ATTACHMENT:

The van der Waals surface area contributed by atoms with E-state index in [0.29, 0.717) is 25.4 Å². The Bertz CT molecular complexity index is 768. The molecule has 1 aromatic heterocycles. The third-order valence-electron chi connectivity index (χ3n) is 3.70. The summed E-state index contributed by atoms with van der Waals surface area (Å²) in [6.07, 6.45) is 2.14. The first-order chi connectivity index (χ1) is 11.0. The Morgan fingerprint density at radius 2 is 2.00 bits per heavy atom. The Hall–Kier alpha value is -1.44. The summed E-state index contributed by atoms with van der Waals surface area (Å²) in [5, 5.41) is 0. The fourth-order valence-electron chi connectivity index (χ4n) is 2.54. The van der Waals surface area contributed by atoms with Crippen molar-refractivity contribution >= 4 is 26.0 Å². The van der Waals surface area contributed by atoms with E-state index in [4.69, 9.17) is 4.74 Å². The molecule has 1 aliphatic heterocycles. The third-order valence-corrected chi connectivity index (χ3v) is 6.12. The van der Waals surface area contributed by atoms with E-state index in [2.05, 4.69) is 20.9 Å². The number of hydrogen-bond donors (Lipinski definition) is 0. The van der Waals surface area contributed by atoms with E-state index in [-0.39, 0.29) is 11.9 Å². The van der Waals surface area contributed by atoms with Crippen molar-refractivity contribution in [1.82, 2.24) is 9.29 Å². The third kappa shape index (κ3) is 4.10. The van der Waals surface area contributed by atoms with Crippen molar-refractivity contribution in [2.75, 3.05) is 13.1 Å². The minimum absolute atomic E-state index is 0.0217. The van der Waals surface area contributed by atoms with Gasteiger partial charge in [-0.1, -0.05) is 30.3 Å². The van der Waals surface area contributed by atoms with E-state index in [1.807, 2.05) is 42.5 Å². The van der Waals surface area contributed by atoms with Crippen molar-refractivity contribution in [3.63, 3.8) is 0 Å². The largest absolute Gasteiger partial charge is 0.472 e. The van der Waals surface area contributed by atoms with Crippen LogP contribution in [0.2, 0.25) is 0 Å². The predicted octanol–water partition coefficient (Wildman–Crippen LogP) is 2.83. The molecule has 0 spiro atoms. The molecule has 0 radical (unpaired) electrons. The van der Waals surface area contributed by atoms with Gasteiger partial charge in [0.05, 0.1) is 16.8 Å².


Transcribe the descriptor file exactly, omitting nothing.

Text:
The van der Waals surface area contributed by atoms with E-state index in [0.29, 0.717) is 25.4 Å². The Bertz CT molecular complexity index is 768. The molecule has 1 aromatic heterocycles. The third-order valence-electron chi connectivity index (χ3n) is 3.70. The summed E-state index contributed by atoms with van der Waals surface area (Å²) in [6.07, 6.45) is 2.14. The first-order chi connectivity index (χ1) is 11.0. The Morgan fingerprint density at radius 2 is 2.00 bits per heavy atom. The Hall–Kier alpha value is -1.44. The summed E-state index contributed by atoms with van der Waals surface area (Å²) in [5, 5.41) is 0. The fourth-order valence-electron chi connectivity index (χ4n) is 2.54. The van der Waals surface area contributed by atoms with Crippen molar-refractivity contribution >= 4 is 26.0 Å². The van der Waals surface area contributed by atoms with E-state index in [4.69, 9.17) is 4.74 Å². The molecule has 1 aliphatic heterocycles. The third-order valence-corrected chi connectivity index (χ3v) is 6.12. The van der Waals surface area contributed by atoms with E-state index in [2.05, 4.69) is 20.9 Å². The number of hydrogen-bond donors (Lipinski definition) is 0. The van der Waals surface area contributed by atoms with E-state index in [-0.39, 0.29) is 11.9 Å². The van der Waals surface area contributed by atoms with Crippen molar-refractivity contribution in [1.82, 2.24) is 9.29 Å². The third kappa shape index (κ3) is 4.10. The van der Waals surface area contributed by atoms with Crippen molar-refractivity contribution in [2.75, 3.05) is 13.1 Å². The minimum absolute atomic E-state index is 0.0217. The van der Waals surface area contributed by atoms with Gasteiger partial charge in [-0.1, -0.05) is 30.3 Å². The van der Waals surface area contributed by atoms with E-state index in [1.807, 2.05) is 42.5 Å². The van der Waals surface area contributed by atoms with Crippen molar-refractivity contribution in [3.63, 3.8) is 0 Å². The largest absolute Gasteiger partial charge is 0.472 e. The van der Waals surface area contributed by atoms with Crippen LogP contribution in [0.2, 0.25) is 0 Å². The predicted octanol–water partition coefficient (Wildman–Crippen LogP) is 2.83. The molecule has 0 spiro atoms. The molecule has 0 radical (unpaired) electrons. The van der Waals surface area contributed by atoms with Gasteiger partial charge in [0.05, 0.1) is 16.8 Å².